Unaffiliated individuals must contact the cognizant Program Officer prior to preparing and submitting a proposal to NSF.
6. Foreign organizations - NSF rarely provides support to foreign organizations. NSF will consider proposals for cooperative projects involving US and foreign organizations, provided support is requested only for the US portion of the collaborative effort.
7. Other Federal Agencies - NSF does not normally support research or education activities by scientists, engineers or educators employed by Federal agencies or FFRDCs. Under unusual circumstances, other Federal agencies and FFRDCs may submit proposals directly to NSF. A proposed project is only eligible for support if it meets one or more of the following exceptions, as determined by a cognizant NSF Program Officer:
-Special Projects. Under exceptional circumstances, research or education projects at other Federal agencies or FFRDCs that can make unique contributions to the needs of researchers elsewhere or to other specific NSF objectives may receive NSF support.
-National and International Programs. The Foundation may fund research and logistical support activities of other Government agencies or FFRDCs directed at meeting the goals of special national and international research programs for which the Foundation bears special responsibility, such as the US Antarctic Research Program.
-International Travel Awards. In order to ensure appropriate representation or availability of a particular expertise at an international conference, staff researchers of other Federal agencies may receive NSF international travel awards.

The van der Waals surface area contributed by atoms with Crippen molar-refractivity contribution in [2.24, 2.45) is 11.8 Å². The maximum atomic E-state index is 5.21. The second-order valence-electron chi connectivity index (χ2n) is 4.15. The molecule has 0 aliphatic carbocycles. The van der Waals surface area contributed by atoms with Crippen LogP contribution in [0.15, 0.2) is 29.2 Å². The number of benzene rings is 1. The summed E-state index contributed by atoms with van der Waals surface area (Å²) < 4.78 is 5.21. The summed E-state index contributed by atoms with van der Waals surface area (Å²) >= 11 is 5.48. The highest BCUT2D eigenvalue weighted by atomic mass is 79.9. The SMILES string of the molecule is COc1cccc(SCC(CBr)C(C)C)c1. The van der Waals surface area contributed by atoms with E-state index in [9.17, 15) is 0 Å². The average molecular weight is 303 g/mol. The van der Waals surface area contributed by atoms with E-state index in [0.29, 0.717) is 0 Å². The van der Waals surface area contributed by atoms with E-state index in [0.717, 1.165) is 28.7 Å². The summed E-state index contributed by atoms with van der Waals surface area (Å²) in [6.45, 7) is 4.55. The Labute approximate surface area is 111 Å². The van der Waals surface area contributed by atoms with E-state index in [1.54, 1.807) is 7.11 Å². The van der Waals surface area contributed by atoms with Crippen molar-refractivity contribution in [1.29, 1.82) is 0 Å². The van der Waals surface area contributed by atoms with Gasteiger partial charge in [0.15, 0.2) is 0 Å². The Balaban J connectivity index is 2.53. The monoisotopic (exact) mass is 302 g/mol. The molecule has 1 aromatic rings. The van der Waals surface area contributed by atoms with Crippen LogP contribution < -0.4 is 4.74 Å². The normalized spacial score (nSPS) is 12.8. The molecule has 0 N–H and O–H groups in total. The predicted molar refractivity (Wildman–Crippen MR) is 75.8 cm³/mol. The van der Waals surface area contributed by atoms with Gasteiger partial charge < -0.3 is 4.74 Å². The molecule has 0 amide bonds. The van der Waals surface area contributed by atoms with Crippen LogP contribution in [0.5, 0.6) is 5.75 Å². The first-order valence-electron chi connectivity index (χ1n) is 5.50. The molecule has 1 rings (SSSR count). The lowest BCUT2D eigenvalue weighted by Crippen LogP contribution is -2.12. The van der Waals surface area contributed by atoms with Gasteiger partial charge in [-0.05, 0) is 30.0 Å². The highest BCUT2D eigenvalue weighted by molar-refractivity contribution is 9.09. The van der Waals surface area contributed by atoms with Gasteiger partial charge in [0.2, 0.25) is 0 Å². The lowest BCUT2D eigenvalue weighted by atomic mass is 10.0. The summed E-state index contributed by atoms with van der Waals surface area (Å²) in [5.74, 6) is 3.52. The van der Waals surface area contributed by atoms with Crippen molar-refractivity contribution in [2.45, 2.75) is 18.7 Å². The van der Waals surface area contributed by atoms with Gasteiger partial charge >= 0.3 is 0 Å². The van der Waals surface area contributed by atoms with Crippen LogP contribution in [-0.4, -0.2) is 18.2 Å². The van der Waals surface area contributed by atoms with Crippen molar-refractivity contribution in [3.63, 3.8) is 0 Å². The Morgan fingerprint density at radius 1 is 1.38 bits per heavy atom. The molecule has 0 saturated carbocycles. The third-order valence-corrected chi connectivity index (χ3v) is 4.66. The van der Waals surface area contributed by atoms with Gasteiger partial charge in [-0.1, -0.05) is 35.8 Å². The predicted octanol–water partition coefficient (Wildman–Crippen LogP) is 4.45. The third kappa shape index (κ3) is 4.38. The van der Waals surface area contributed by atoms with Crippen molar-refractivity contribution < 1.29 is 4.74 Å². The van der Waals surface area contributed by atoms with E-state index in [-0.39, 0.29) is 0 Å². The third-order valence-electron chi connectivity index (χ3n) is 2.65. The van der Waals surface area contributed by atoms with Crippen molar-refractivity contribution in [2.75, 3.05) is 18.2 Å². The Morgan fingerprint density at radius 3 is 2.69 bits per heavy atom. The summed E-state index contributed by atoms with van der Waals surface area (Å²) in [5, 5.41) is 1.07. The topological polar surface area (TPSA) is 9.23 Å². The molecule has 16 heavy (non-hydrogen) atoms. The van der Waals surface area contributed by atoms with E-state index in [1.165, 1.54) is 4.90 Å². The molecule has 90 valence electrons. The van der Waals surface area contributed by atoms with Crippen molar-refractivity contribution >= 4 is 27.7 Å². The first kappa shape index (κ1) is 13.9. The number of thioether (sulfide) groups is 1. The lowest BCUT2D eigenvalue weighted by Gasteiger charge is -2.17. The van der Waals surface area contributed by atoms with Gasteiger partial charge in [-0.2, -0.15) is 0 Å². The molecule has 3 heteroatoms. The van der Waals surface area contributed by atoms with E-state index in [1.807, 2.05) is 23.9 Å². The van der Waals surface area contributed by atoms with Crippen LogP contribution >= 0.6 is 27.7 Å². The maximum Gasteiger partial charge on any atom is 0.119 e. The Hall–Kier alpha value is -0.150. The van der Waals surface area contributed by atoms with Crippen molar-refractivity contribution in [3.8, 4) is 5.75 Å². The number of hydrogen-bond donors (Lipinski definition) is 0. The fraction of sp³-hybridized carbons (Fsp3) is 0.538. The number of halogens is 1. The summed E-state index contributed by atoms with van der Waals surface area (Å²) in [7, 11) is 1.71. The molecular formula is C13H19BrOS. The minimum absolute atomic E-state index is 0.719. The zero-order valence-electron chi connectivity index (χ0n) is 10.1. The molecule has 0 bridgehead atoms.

Proposers who think their project may meet one of the exceptions listed above must contact a cognizant NSF Program Officer before preparing a proposal for submission. In addition, a scientist, engineer or educator who has a joint appointment with a university and a Federal agency (such as a Veterans Administration Hospital, or with a university and a FFRDC) may submit proposals through the university and may receive support if he/she is a faculty member (or equivalent) of the university, although part of his/her salary may be provided by the Federal agency. Preliminary inquiry must be made to the appropriate program before preparing a proposal for submission.
The full proposal deadline is September 13, 2017 (due by 5:00 PM submitter's local time). Proposals will be due the second Wednesday in September, annually thereafter.
Proposers may opt to submit proposals in response to this Program Solicitation via Grants.gov or via the NSF FastLane system.
View this opportunity on Grants.gov:
Before starting your grant application, please review the funding source's website listed below for updates/changes/addendums/conferences/LOIs.
Pedro F. Embid
Thomas A. Ivey
Leland M. Jameson